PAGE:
A Spiral Way: How the Phonograph Changed Ethnography

By Erika Brady | Go to book overview

Acknowledgments

I intended this book to be in part about gaps and silences -- gaps in the picture we have created of participants in early ethnography, and the ironic silence surrounding the early use of the talking machine in that work. Through the Federal Cylinder Project, I took part in the later years of that story; it would have been neither possible nor appropriate to leave myself out of the account. Now that the account is written, I want to fill in a few more gaps and silences, acknowledging some of the many others involved in the tale.

Alan Jabbour and Robert Carneal hired me as a folklorist/recording technician at the Library of Congress in 1973. Each in his way took a chance on me, and each has since provided generous support and counsel. John Howell and Michael Donaldson were always on hand to bail me out of my technical scrapes. Their fellowship made the job a pleasure.

Joseph Hickerson and the late Gerald Parsons in the Archive of Folk Culture shared the documentary resources of the Library collections and added many insights into the personalities and occasional idiosyncrasies of the early collectors. Sam Brylawski, of the Recorded Sound Section, one of my oldest friends and co-workers at the Library, came through handsomely with assistance on this work. Gerald Gibson's research uncovered many technical and historical aspects of cylinder recording.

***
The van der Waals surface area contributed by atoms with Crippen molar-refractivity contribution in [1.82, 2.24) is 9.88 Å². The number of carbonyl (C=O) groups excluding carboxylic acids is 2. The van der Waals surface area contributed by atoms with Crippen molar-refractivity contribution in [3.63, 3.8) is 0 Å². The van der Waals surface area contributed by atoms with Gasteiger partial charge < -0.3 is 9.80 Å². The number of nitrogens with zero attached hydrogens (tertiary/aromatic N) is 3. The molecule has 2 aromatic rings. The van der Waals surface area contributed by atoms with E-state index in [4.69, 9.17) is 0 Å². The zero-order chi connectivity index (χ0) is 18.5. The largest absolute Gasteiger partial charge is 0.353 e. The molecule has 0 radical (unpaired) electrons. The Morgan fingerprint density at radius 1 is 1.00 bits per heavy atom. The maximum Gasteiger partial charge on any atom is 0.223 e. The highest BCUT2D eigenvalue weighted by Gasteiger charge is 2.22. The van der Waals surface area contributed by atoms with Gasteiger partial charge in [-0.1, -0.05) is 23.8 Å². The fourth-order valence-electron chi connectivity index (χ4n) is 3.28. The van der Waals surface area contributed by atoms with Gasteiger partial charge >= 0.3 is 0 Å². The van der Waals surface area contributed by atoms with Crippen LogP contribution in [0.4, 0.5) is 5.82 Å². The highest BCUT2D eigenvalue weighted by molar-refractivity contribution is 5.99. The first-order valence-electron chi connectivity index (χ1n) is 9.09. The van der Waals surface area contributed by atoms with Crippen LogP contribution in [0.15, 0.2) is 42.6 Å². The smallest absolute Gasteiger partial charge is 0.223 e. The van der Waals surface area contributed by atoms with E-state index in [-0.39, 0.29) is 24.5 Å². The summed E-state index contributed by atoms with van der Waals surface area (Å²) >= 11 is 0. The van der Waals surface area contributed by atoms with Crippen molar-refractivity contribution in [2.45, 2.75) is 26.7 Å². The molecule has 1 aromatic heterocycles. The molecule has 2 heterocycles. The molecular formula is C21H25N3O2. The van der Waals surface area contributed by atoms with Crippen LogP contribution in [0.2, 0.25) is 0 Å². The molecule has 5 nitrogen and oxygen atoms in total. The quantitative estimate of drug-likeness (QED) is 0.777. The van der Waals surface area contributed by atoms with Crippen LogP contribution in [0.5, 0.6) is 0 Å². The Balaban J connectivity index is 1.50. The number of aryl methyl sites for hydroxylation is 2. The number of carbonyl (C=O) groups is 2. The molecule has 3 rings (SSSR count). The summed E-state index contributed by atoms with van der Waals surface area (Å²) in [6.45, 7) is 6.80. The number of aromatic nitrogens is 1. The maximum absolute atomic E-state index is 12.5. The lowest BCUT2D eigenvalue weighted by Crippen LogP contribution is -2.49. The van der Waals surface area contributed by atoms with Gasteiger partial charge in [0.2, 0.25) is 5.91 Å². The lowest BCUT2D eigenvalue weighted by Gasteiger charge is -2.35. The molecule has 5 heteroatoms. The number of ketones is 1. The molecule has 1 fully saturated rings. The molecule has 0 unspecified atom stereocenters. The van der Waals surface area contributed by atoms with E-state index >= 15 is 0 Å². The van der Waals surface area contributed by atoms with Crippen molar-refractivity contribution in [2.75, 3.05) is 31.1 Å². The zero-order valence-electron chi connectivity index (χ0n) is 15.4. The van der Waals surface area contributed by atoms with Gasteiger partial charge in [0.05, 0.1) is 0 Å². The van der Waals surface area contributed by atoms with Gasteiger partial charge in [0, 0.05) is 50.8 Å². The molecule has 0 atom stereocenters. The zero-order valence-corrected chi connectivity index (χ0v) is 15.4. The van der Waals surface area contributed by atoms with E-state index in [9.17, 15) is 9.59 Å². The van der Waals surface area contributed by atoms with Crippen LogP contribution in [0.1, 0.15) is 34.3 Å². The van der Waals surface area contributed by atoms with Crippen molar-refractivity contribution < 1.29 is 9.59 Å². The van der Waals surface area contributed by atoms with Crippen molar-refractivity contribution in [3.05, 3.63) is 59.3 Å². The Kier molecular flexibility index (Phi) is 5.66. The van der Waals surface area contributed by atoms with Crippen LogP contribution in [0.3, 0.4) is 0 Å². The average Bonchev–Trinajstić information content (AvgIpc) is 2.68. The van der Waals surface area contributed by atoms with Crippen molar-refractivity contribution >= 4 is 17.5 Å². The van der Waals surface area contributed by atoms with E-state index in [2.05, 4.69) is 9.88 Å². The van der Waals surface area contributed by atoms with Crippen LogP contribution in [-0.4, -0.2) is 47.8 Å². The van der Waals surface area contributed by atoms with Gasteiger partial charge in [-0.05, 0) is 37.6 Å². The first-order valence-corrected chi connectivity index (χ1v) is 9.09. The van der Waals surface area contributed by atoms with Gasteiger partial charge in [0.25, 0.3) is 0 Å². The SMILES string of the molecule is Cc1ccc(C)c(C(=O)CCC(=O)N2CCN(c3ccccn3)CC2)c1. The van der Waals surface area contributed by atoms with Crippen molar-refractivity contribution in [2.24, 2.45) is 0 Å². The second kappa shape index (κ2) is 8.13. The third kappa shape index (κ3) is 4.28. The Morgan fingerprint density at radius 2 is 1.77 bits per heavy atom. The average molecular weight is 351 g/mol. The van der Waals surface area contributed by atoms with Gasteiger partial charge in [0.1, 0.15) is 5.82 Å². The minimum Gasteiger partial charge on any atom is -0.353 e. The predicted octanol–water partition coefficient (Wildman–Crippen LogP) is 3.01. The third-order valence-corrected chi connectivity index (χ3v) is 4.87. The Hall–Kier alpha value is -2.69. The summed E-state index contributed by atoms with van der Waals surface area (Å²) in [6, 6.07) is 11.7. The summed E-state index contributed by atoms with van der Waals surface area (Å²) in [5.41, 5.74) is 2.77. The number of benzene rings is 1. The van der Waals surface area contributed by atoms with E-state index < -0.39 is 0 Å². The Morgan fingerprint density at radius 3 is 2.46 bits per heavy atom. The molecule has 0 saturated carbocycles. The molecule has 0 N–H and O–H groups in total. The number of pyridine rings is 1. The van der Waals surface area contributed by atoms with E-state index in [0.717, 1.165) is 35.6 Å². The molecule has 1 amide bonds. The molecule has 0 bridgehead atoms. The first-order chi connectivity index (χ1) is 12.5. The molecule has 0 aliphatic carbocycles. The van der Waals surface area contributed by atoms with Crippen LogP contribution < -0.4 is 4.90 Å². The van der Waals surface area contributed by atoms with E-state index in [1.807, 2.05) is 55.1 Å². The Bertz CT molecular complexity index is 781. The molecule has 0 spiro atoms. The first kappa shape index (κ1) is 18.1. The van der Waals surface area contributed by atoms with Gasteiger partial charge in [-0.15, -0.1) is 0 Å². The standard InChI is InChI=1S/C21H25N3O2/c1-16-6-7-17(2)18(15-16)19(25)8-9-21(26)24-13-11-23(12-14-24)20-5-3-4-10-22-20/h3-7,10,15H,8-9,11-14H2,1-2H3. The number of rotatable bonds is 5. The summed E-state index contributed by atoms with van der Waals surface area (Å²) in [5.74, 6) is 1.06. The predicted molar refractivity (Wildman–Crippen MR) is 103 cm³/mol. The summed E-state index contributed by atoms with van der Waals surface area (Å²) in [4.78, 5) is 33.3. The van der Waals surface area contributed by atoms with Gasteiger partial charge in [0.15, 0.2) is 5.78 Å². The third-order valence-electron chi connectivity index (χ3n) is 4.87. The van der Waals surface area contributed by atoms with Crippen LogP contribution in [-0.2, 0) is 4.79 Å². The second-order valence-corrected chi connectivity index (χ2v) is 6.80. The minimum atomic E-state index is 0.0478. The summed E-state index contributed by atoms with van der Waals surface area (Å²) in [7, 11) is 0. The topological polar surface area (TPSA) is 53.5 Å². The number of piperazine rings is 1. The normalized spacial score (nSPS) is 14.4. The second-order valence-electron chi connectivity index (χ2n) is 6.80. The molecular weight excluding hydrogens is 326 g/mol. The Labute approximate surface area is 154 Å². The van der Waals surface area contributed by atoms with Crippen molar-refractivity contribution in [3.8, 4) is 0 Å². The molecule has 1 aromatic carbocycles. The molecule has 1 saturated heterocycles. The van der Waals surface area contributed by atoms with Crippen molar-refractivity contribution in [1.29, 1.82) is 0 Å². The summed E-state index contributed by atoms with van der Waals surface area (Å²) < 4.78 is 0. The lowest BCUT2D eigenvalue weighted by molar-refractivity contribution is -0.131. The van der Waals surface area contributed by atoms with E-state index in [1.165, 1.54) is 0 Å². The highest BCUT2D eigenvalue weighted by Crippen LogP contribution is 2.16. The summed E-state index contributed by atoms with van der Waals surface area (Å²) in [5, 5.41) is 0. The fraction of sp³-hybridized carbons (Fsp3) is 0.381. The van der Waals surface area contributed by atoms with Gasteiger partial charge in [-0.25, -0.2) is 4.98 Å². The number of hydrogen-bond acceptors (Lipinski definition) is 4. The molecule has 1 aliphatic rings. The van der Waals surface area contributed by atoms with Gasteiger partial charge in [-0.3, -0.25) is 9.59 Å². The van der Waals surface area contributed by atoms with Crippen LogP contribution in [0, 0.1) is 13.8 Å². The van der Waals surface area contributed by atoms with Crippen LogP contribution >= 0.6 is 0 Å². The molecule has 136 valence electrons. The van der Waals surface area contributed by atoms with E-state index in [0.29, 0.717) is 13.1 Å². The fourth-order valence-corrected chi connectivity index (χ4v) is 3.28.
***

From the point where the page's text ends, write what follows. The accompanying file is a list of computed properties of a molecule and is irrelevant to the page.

I owe a warm debt of gratitude to the employees of the American Folklife Center, and in particular to my fellow staff members on the Federal Cylinder Project for their expertise and their continued friendship, especially Thomas Vennum Jr., Ed Schupman, Judith Gray, and Dorothy Sara Lee.

A number of folklorists commented on various stages of the research and offered encouragement along the way, including Ruth M. Stone, Hasan El-Shamy, W. Edson Richmond, Mary Ellen Brown,

-xi-

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A Spiral Way: How the Phonograph Changed Ethnography
Table of contents

Table of contents

  • Title Page iii
  • Contents ix
  • Acknowledgments xi
  • Introduction "Fugitive Sound Waves," Fugitive Voices 1
  • 1: The Talking Machine - A Marvelous Inevitability 11
  • 2 - Early Patterns of Response to the Phonograph 27
  • 3 - "Save, Save the Lore!" 52
  • 4 - The Box That Got the Flourishes 89
  • 5 - Bringing the Voices Home 118
  • References 135
  • Index 149
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